The much-heated topic in the country a couple of months ago was regarding citizenship. The foremost thing that happened after India got its independence was partition, which cause the displacement of people leading to violence and homelessness. To overcome this, the Constitution of India in Part- II provides for provisions for citizenship from Article 5-11 and observed singular mode of citizenship, i.e. national citizenship to all its citizens. Under Article 11, the parliament has the power to enact legislation governing citizenship specifically with respect to the acquisition, loss, and other matters of citizenship while following the provisions laid down in the constitution. Therefore to provide proper framework for determining citizenship as per the provisions of the constitution, The citizenship Act, 1955 was enacted by the parliaments which were later supplemented by the citizenship rule, 1956. The details of legal Indian citizens were recorded in the National Register of Citizens (hereinafter referred to as “NRC”) after the 1951 Census of India maintaining the demographic information of all those people who were eligible to be the citizens of India. The register has not been updated since. The non-citizens of India were declared as illegal immigrants and treated under The Foreigners Act, 1946. After various amendments, currently, the Citizenship (Amendment) Act, 2019 governs citizenship in India that led to huge protests across the country due to the introduction of a provision to the extant section 2(1)(b).
CAA’s avowed objective is to enable the conferment of Indian citizenship upon members of minority communities who hail from Afghanistan, Bangladesh, and Pakistan. Do we really need proof that minorities are persecuted in these Islamic republics? How can Parliament be faulted for coming to the conclusion that such minorities in the three named neighbours need to be protected?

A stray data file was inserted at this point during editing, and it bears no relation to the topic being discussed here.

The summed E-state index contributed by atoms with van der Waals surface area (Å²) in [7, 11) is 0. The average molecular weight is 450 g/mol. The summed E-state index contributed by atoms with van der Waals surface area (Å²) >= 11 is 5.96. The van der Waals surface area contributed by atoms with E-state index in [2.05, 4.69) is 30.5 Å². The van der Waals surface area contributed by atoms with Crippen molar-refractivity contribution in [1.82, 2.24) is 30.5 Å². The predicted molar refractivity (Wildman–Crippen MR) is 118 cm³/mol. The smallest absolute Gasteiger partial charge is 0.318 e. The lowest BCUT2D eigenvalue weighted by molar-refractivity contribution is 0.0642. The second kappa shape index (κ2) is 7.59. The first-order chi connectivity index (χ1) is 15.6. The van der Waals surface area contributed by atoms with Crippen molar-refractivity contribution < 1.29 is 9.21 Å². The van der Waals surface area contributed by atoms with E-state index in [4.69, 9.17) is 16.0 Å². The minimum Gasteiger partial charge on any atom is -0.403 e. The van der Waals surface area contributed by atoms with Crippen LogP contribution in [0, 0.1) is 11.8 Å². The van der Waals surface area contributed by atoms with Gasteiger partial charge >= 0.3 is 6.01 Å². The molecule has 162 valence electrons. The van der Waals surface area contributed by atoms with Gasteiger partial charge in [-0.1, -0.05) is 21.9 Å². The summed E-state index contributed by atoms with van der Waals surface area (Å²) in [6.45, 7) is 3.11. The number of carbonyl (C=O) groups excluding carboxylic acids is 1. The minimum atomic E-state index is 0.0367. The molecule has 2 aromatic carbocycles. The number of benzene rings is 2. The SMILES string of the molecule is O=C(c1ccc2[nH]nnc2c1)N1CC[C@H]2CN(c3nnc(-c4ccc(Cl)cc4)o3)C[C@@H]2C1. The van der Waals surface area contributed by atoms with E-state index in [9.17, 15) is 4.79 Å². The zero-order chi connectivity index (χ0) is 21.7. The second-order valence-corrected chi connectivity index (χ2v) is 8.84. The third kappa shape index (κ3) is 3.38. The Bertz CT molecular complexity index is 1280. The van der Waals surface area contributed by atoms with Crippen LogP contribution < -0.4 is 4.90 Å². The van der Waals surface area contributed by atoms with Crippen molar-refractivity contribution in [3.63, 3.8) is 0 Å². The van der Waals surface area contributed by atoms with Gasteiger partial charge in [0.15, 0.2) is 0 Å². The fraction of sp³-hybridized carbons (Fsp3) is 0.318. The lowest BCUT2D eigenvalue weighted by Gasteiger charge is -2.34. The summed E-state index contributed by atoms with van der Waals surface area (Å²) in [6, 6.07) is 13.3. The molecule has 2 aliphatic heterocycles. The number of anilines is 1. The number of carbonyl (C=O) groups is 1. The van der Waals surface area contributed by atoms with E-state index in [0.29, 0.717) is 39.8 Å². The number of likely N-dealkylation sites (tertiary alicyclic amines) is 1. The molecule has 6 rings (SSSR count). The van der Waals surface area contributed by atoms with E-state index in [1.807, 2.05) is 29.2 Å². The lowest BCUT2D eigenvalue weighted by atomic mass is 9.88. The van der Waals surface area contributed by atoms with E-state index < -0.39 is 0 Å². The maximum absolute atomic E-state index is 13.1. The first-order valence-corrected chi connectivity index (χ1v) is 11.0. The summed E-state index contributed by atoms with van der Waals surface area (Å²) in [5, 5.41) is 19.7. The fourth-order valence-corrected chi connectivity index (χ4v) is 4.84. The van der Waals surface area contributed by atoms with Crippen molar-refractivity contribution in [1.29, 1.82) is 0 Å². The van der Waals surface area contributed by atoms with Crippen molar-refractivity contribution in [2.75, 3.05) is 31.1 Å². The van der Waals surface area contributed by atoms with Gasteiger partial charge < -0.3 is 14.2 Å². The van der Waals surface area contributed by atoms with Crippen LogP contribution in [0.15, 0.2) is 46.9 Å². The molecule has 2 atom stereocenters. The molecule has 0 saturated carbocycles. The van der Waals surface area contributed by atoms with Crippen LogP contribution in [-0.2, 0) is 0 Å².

Classification on the basis of religion is not per se unconstitutional – it is worth reminding ourselves that our Constitution confers special rights upon members of minority religious communities in India. If the law was broader and allowed members of all religious communities from Pakistan, Bangladesh, and Afghanistan to migrate into India, we could as well do away with our borders.
An even more tenuous argument is finding discrimination as the law does not extend to every citizen of every country (or some countries) who have suffered religious persecution. The boldest lawyers have not gathered the courage to advance any such argument – their disadvantage of course was that they were not TV anchors or enlightened members of civil society protesting on the streets.
The loudest criticism relates to the supposed intention of the government to throw all Muslims out of India. There is no law, rule or notification published – or even a draft circulated – that would suggest that the government has any such intent. The Prime Minister has denied it. If any procedure put in place requires Muslims alone all over India to prove their citizenship in a manner more onerous than that applicable to any other community, such a procedure would be unconstitutional.
Taking special measures to address demographic distortions caused by the Bangladesh conflict in defined geographic areas would be a class apart and to suggest that these measures could be made the template for the rest of India shows ignorance of the basics of the rule of law.
Polarisation between castes and religions is as old at least as the notion of modern India. I also find a growing polarisation between those who have enjoyed the perquisites of power over decades and between those who have replaced them. Add to this mix the fact that certain ideologies which are but dust on the bookshelves of political history in the countries of their origin continue to be romanced by intellectuals, some of whom dominate civil society and civil discourse. All this creates a fertile ground for protests and aggressive debates – and when it comes to romanticising such movements, perhaps the feeling is why let the truth spoil a good story!
 Ashna Ashesh & Arun Thiruvengadam, Report on Citizenship Law: India, RSCAS/GLOBALCIT-CR 2017, 12 July, 2017, 1, at 5-8.  Refer Census of India, 1951 in Census Digital Library, Ministry of Home Affairs, Government of India, http://censusindia.gov.in/DigitalLibrary/browseyearwise.aspx  The Citizenship (Amendment) Act, 2019, No.47 of 2019, http://egazette.nic.in/WriteReadData/2019/214646.pdf.